I meant literal translation. Maybe "cleannesy" would match better, but I prefered an excisting word. As far as i know, чистовой is usually translated as clean (or fair in the sense of fair copy - чистовая копия).
     
  28. SuperXW Senior Member

    Generally, "clean" translates as 干净 in Chinese.
    When talking about the moralizing connotation, i.e. someone's heart is clean, or the behavior, background is clean, people rather use another word: 清白.
    清白 literally means "clean and white", but today it's only used to describe the moral aspects.
     
  29. ThomasK Senior Member

    (near) Kortrijk, Belgium
    Belgium, Dutch
    Interesting association/connotation: `white` is often associated with `good` (blanchir l’argent, geld witwassen [whitewash] in Dutch.I thought of blank and blanco (free of dirt, free of .../ empty).
     
  30. arielipi Senior Member

    Israel
    Hebrew
    Hebrew:
    religious clean - זך zach
    clean clear צח tzakh
    clean נקי naki
     
  31. ThomasK Senior Member

    (near) Kortrijk, Belgium
    Belgium, Dutch
    Could you give us some more illustrations of where you use the three, Arielipi? Thanks in advance!
     
  32. arielipi Senior Member

    Israel
    Hebrew
    simple chicken soup can sometimes be called a clear soup מרק צח marak tzakh.
    זך כלבנה zach kalevanah clean as the moon
    השולחן נקי hashulkhan naki the table is clean
    ללא רבב lelo revav with no dirt/stain
    ללא דופי lelo dofi with no stains (on personality)
    theyre pretty much interchangeable though you would use each for its own category as i said above.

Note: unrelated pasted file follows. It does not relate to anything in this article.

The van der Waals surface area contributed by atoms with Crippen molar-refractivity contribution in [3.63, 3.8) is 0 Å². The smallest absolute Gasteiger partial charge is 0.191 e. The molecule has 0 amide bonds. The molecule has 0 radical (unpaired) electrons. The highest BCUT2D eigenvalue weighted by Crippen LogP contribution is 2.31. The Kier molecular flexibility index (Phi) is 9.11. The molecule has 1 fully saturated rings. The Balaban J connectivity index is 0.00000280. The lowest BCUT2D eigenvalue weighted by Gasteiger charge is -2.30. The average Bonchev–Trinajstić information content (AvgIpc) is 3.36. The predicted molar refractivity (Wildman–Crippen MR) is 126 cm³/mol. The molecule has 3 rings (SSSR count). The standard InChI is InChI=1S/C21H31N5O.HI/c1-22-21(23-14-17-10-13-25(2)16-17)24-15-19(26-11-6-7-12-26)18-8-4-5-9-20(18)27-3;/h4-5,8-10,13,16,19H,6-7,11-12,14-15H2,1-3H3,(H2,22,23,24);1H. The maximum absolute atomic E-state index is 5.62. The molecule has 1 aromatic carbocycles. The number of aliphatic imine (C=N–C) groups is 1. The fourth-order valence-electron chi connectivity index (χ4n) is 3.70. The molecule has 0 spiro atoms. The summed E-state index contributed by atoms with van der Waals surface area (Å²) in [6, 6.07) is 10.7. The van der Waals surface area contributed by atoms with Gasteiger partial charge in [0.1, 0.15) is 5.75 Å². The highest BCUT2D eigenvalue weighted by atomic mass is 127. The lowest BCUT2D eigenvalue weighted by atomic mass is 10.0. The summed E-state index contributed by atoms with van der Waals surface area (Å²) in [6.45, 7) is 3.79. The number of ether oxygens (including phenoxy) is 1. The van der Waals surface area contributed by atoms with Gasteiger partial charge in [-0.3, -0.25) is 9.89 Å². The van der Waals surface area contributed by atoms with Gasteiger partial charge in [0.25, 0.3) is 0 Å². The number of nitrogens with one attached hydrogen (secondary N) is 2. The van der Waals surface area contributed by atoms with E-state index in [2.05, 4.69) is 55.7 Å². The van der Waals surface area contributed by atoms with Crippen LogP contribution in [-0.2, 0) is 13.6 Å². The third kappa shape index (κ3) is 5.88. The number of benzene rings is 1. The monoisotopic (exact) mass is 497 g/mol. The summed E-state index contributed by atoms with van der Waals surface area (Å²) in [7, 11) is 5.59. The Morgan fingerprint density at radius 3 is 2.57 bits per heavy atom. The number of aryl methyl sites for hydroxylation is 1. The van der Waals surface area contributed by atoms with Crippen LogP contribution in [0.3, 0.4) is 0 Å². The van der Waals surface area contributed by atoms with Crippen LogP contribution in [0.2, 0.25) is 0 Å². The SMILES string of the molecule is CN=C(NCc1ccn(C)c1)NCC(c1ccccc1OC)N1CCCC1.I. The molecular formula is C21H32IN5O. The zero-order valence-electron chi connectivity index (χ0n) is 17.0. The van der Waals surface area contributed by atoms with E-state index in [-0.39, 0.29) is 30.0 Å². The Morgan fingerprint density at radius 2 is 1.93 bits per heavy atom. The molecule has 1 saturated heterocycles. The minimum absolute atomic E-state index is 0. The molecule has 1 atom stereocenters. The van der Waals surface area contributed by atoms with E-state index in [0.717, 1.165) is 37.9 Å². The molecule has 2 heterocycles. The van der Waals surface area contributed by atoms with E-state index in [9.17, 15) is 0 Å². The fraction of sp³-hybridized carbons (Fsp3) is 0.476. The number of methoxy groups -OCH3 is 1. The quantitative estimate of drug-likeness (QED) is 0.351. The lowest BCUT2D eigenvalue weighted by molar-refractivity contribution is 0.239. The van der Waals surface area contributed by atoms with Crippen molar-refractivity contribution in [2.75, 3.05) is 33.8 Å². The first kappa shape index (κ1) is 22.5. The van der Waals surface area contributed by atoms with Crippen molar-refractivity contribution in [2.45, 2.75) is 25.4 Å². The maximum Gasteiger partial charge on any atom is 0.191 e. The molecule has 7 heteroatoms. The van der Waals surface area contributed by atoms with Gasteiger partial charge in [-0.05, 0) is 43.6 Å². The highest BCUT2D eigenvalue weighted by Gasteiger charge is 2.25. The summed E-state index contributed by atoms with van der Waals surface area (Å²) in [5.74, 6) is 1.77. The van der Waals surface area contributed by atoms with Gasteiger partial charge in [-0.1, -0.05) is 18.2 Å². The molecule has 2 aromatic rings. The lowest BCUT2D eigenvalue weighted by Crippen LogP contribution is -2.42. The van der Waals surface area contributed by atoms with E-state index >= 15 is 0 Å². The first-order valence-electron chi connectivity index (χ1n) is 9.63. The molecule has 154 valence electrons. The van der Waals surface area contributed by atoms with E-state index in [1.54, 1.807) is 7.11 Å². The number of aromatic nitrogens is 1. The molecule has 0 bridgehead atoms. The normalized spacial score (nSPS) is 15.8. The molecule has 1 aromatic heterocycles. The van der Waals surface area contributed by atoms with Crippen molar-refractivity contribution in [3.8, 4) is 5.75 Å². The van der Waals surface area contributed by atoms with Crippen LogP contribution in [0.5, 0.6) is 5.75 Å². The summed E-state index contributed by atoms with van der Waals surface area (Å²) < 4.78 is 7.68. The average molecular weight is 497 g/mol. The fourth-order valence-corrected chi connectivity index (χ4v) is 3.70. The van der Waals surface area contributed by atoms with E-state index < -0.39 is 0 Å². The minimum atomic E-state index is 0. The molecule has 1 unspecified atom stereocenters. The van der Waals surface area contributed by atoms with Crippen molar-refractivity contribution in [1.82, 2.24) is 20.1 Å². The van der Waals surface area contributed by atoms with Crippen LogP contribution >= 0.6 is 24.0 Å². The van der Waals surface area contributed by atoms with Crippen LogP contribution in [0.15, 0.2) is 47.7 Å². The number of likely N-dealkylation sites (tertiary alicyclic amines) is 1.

33. ThomasK Senior Member

    (near) Kortrijk, Belgium
    Belgium, Dutch
    Thanks. Interesting to see that you consider 'clear' and 'clean' semantically linked. The link is not far-fetched, but starting from Dutch, I would not have seen it... It happens more often that the word use in different languages reveals or lays bare certain links that one perceives when thinking about [the roots of] words... (I may be formulating this both awkwardly and incorrectly... Feel free to correct... Should anyone what I am - awkwardly - hinting at, don't hesitate and send me a PM, or point it out here)
     
  34. arielipi Senior Member

    Israel
    Hebrew
    Translations for clear/clean:
    ט - ה - ר t - h - r (religiously) to purify, to make something pure
    פ - נ - י\ה p/ph - n - h/y to clear the area, garbage
    ר - ק - נ r - q - n to clear garbage, to empty
    נ - ק - ה n - q - h to clear/clean
    ב - ה - ר b/v - h - r became clear
    ז - כ - ה\י z - ch/ck - h/y to purify, to clear

    that is the list.
     
    Last edited: Sep 30, 2013
  35. ThomasK Senior Member

    (near) Kortrijk, Belgium
    Belgium, Dutch
    Great information, thanks a lot. But now there are 5 or 6 roots, I guess...
     
  36. ThomasK Senior Member

    (near) Kortrijk, Belgium
    Belgium, Dutch
    Right now I realize that none of those refers to the simple quality of being clean now. Two of them refer to purity (which is not the same, or so I think), the state of not being mixed with other things, and the other one refers to some kind of refinement: taking away 'dirty' stuff until only[louter] the good stuff remains. But etymologically
    - 'louter' does refer to 'clean'
    - 'zuiver' refers to Lat. sobrius [not drunk, in control of one's thoughts and feelings,...]
    - 'puur' refers to Lat. purus meaning something like being clean, clear, unmixed, chaste (etymonline.com)